There is no doubt that the stress of the holidays and the availability of unhealthy food can be a challenge to our healthy eating plan. Cookies, cakes, and candy are everywhere we go. Dinner tables are filled with dishes high in sugar, fat, and carbs. By all means, enjoy! Just do so in moderation so that your waist line doesn’t expand too much as you enter the New Year.
Here are seven ideas for not overeating during the holidays.
1. Eat before you go. Headed to a holiday party? Eat a healthy meal before you go so hunger will not drive the temptation to overeat when you are at the party. Be sure to have a meal with protein (lean meats, eggs, beans) and long-acting carbs (brown rice, sweet potato, oatmeal) to fill you up. If you don’t have time for a full meal, even just eating a handful of nuts before you can help you eat less while you are there.
2. Go small. Use smaller serving plates to keep portions under control. We consume an average of 92% of what we put on our plate, so it is worth paying attention to what we feed ourselves. A two inch difference in plate diameter—from 12″ to 10″ plates—results in 22% fewer calories being served. Assuming a typical dinner has 800 calories, a smaller plate would lead to weight loss of approximately 18 pounds per year for an average size adult. If it is a buffet and you have the choice, opt for a smaller plate to put your food on.
3. Switch it up. Eat with your non-dominant hand or chopsticks to slow down your eating. If you are too uncoordinated to do this successfully at the dinner table with others, just pay attention to the rate at which you are consuming food and slow it down. (Or perhaps it could be something that you get the entire table to do so you all dine slowly, with a few laughs to boot).
4. Leave it. Decide that it is okay to leave food on your plate if you are full.
5. Wait before you get seconds. If you are still hungry after finishing your first plate of food, allow a few minutes before reaching for seconds. It takes 20 minutes for the fullness in our stomach to reach our brains which is why we can reach the point of being stuffed. Waiting before you go in for seconds may give you enough time to realize that you are not hungry anymore.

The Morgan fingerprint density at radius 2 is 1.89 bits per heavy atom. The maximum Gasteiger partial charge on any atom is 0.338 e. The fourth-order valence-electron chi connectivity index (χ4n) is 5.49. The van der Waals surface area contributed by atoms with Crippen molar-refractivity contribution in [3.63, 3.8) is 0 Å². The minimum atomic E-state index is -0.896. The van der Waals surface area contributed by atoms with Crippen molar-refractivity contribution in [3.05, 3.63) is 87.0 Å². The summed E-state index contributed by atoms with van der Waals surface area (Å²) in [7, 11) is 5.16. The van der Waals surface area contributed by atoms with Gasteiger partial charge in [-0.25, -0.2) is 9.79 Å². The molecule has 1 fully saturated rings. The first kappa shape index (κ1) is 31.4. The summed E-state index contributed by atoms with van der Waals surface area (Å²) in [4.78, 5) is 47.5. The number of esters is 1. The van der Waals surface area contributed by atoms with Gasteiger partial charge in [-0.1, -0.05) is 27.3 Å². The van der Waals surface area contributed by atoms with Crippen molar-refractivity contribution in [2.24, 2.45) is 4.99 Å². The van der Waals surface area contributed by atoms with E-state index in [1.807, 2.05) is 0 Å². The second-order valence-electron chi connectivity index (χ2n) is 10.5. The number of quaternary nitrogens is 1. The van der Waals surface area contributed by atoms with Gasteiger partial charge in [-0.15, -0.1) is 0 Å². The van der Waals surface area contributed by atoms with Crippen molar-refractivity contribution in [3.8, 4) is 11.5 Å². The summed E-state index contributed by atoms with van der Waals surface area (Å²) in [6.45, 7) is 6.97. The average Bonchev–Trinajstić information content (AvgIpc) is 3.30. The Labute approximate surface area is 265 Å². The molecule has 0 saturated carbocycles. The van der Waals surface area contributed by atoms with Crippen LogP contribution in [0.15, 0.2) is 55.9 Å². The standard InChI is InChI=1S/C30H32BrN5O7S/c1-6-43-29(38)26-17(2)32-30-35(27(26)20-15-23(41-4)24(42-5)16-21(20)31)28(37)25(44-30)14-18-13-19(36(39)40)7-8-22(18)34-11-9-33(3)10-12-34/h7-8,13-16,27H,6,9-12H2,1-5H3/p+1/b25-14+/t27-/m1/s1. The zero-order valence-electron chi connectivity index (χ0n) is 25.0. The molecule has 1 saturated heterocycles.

6. Stay sober. By all means, have a drink and be merry, if you choose. Just recognize that the more you drink, the more you lose your resolve to eat well. The drinks add up the calories too.
7. Eat mindfully and enjoy. Part of health is pleasure. If we deprive ourselves of our favorite foods or feel we cannot (or should not) join in with special meal sharing with our friends and family, it affects our health in other ways. Stressing about eating is counterproductive to our health. Give yourself permission to enjoy the holiday meals. Just enjoy them fully and mindfully.
The holidays do not need to mean the choice between weight gain or deprivation. Find the middle ground and enjoy your favorite foods this holiday season.
Dina Colman, MA, MBA, is a healthy living coach and writer. She has her Master’s degree in Holistic Health Education from John F. Kennedy University and her MBA from Kellogg at Northwestern University. She founded Four Quadrant Living—a simpler, natural, more fun way to a healthier, happier, and energetic life. Four Quadrant Living provides information and motivation for healthy living through nourishment of the four quadrants of our lives—Mind, Body, Relationships, and Environment. Dina has a private practice, working with clients to help them create health in their lives by eating well, finding the fun in exercise, reducing stress, managing relationships, and creating a healthy environment. Dina’s book, “You Are Not Your DNA: 48 Simple and Natural Ways to Create Your New Health Destiny” will be published in 2013. Contact Dina at firstname.lastname@example.org
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